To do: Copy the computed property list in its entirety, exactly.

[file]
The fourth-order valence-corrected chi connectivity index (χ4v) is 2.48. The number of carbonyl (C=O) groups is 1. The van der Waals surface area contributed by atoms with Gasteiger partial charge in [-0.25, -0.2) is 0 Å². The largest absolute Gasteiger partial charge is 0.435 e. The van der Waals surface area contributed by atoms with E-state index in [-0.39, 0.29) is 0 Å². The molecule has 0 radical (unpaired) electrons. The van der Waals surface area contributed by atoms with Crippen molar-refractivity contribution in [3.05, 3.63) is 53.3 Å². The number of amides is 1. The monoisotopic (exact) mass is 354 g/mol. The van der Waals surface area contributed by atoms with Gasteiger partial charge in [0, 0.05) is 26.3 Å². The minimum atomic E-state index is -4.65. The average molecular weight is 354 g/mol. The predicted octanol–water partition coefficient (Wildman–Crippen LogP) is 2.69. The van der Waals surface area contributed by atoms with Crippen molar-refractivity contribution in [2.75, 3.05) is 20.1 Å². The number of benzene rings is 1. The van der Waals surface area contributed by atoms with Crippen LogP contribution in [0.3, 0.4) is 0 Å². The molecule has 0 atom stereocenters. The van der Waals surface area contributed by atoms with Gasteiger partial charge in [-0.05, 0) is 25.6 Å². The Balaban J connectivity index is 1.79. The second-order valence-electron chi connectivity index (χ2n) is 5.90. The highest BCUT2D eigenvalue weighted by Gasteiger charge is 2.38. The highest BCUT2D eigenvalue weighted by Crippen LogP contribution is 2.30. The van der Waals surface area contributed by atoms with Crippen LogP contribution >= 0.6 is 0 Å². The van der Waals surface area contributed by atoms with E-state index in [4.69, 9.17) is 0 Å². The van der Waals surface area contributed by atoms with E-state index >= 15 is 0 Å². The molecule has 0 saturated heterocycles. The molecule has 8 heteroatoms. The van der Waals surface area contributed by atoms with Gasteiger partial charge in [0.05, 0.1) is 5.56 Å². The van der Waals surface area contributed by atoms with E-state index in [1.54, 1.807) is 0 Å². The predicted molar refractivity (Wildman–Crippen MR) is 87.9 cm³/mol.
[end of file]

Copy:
The fourth-order valence-corrected chi connectivity index (χ4v) is 2.48. The number of carbonyl (C=O) groups is 1. The van der Waals surface area contributed by atoms with Gasteiger partial charge in [-0.25, -0.2) is 0 Å². The largest absolute Gasteiger partial charge is 0.435 e. The van der Waals surface area contributed by atoms with E-state index in [-0.39, 0.29) is 0 Å². The molecule has 0 radical (unpaired) electrons. The van der Waals surface area contributed by atoms with Crippen molar-refractivity contribution in [3.05, 3.63) is 53.3 Å². The number of amides is 1. The monoisotopic (exact) mass is 354 g/mol. The van der Waals surface area contributed by atoms with Gasteiger partial charge in [0, 0.05) is 26.3 Å². The minimum atomic E-state index is -4.65. The average molecular weight is 354 g/mol. The predicted octanol–water partition coefficient (Wildman–Crippen LogP) is 2.69. The van der Waals surface area contributed by atoms with Crippen molar-refractivity contribution in [2.75, 3.05) is 20.1 Å². The number of benzene rings is 1. The van der Waals surface area contributed by atoms with Crippen LogP contribution in [0.3, 0.4) is 0 Å². The molecule has 0 atom stereocenters. The van der Waals surface area contributed by atoms with Gasteiger partial charge in [-0.05, 0) is 25.6 Å². The Balaban J connectivity index is 1.79. The second-order valence-electron chi connectivity index (χ2n) is 5.90. The highest BCUT2D eigenvalue weighted by Gasteiger charge is 2.38. The highest BCUT2D eigenvalue weighted by Crippen LogP contribution is 2.30. The van der Waals surface area contributed by atoms with Crippen LogP contribution >= 0.6 is 0 Å². The van der Waals surface area contributed by atoms with E-state index in [4.69, 9.17) is 0 Å². The van der Waals surface area contributed by atoms with E-state index >= 15 is 0 Å². The molecule has 0 saturated heterocycles. The molecule has 8 heteroatoms. The van der Waals surface area contributed by atoms with Gasteiger partial charge in [0.05, 0.1) is 5.56 Å². The van der Waals surface area contributed by atoms with E-state index in [1.54, 1.807) is 0 Å². The predicted molar refractivity (Wildman–Crippen MR) is 87.9 cm³/mol.